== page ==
David has given us a lot to think about this week. You will find in this edition a nod towards each of the following old favourites in the world of language learning and interpreting./p>
1. The benefits of repetition for learning; 2. the benefits of learning phrases rather than individual words (AKA The lexical approach to language learning); 3. a lesser known but equally useful trick: that of having your own ready-to-use target language versions of common expressions from the source language (all jotted down somewhere for reference) - these would be expressions that might not be that easy to translate on spec in the booth or in consec and which you don't really want to render literally; 4. in encouraging you to work at 3. David is pushing you towards the necessary realisation that some things are just expressed differently in the other language (often because a different culture thinks about the same thing from a different angle); and for good measure 5. the knack (useful in consec) of noting one word that brings back whole ideas, sentences or expressions to your mind.
For some strange reason I find Polish phrases eminently forgettable and I’m not sure why that is. At the same time on the page they are instantly recognizable. Every so often an expression catches my eye especially when it fits the bill exactly and I set it as the password for my e-mail, the single most valuable piece of information to me. For six months or so I’ll sign on with Zesietakwyraze or Niemadrugiejtakiejzieminaswiecie and you would think that a phrase your fingers can tap out unthinkingly would be available for instant recall but they’ve never occurred to me when I was talking to somebody.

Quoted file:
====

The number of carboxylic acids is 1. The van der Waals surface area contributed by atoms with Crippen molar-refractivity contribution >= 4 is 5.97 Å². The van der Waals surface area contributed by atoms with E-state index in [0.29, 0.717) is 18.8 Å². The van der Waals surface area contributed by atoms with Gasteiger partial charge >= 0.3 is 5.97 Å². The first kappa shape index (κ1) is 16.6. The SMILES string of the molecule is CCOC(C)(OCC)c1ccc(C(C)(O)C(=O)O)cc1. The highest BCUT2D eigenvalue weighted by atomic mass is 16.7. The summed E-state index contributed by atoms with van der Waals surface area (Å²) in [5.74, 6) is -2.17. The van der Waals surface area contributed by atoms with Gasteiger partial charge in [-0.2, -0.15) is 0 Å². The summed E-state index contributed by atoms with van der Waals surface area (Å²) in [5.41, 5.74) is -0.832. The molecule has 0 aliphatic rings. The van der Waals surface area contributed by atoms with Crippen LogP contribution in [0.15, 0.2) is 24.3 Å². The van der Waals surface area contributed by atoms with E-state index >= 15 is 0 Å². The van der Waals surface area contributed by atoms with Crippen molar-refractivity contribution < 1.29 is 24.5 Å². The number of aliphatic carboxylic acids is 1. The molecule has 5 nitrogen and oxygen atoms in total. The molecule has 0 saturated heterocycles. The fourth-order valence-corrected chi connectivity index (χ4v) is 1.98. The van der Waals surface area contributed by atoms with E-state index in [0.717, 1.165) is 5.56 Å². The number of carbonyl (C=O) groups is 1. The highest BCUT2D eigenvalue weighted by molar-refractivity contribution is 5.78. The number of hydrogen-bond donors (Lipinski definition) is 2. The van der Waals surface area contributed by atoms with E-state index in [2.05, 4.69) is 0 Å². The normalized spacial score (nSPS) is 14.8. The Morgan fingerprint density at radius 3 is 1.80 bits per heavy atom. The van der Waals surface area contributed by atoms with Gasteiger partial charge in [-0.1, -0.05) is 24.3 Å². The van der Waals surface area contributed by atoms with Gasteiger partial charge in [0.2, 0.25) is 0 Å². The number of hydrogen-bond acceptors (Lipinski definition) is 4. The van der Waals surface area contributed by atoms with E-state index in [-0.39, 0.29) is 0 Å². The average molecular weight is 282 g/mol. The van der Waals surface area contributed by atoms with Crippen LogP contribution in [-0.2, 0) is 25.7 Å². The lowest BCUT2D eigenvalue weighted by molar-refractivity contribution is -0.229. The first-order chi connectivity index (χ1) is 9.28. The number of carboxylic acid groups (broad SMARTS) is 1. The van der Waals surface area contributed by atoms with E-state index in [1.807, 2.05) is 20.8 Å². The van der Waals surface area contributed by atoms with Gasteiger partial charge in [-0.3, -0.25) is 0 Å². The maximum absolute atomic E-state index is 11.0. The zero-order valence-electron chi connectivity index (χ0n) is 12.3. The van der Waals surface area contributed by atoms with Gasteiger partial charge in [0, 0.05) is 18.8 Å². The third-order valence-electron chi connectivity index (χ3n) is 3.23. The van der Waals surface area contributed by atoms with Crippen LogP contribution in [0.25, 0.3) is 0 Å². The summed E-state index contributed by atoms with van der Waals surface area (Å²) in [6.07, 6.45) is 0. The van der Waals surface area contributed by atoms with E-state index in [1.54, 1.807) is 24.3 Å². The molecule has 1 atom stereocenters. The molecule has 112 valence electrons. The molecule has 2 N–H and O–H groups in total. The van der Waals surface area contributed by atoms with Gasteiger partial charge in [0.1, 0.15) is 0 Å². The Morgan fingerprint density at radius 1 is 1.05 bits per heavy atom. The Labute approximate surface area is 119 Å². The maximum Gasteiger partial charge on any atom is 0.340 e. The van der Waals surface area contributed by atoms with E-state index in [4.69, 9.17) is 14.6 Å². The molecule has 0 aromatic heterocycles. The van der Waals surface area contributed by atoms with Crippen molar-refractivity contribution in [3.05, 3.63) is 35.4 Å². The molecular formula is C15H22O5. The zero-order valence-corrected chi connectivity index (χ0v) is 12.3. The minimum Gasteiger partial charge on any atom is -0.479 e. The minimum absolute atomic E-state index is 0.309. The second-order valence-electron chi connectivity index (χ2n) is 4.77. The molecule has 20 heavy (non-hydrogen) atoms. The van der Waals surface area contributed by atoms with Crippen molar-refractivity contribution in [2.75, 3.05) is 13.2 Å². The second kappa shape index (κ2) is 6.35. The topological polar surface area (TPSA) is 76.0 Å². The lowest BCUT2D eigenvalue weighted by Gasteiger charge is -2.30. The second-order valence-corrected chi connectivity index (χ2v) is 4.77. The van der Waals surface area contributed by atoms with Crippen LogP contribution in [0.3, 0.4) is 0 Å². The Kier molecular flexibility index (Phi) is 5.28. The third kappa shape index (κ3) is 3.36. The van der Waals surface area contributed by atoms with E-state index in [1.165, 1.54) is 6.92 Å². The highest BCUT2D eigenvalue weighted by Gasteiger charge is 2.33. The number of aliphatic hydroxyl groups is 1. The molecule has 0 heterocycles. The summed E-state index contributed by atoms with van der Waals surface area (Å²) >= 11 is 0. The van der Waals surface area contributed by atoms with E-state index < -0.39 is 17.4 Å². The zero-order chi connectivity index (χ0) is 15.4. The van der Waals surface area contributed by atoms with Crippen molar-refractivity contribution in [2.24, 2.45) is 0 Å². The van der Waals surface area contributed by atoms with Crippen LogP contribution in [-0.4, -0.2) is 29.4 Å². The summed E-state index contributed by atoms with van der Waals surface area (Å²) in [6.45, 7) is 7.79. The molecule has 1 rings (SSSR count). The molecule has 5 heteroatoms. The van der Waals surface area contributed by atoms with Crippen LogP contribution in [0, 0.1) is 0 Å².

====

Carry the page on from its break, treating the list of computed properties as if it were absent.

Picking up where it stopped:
The only success I’ve had in the delicate art of pressing dead horses into service has been with flashcards or fiszki. After much experimentation I found that squared index-cards were the best, measuring seven squares by 13, which I hold in my left hand, pushing the top one up with my thumb and manoeuvring it round the back. If you shuffle them and get half of them upside down and the wrong way round, fiddling them back into order makes your fingers very nimble although for some reason it’s a left-hand thing, when I try the right hand it quickly degenerates into fifty-two card pickup.
I’ll go over the set w kolko (again and again) for a couple of days, in queues, on the metro, in the booth until recall becomes automatic and the only limitation is how quickly I can physically move to the next one. Then I put an elastic band around them and start another lot. Here’s the current batch:
Thoughts occur to you as you cycle through them:
there is something offputting about a page filled with notes, they interfere with each other, like in a crowded lift, when one person gets out everyone shuffles around to give themselves more personal space, here the English version is stripped down to basics, like a note in consecutive and sits there in splendid isolation, looking at you, why did I write down pot, to pot a snooker ball, one for the pot, a potshot, not pot as in the Polish for sweat, it’s definitely an English pot, oh yeah, of course, the pot calling the kettle black
if you read them out slowly and deliberately it speeds up the process of memorisation, you go through the possibilities, it may say trzasna³ drzwiami but you’ll soon find yourself saying trzaskaæ drzwiami, trzaskam drzwiami, trzaskasz drzwiami, trzasne³y drzwiami until you’ve gone through the entire gamut your morphological powers allow, like a goldfish growing to the size of its aquarium
just for a short while comes from The Jean Genie by David Bowie, but importantly it’s not an exact translation, so after a few repetitions I don’t know which one was the original, they become definitions of each other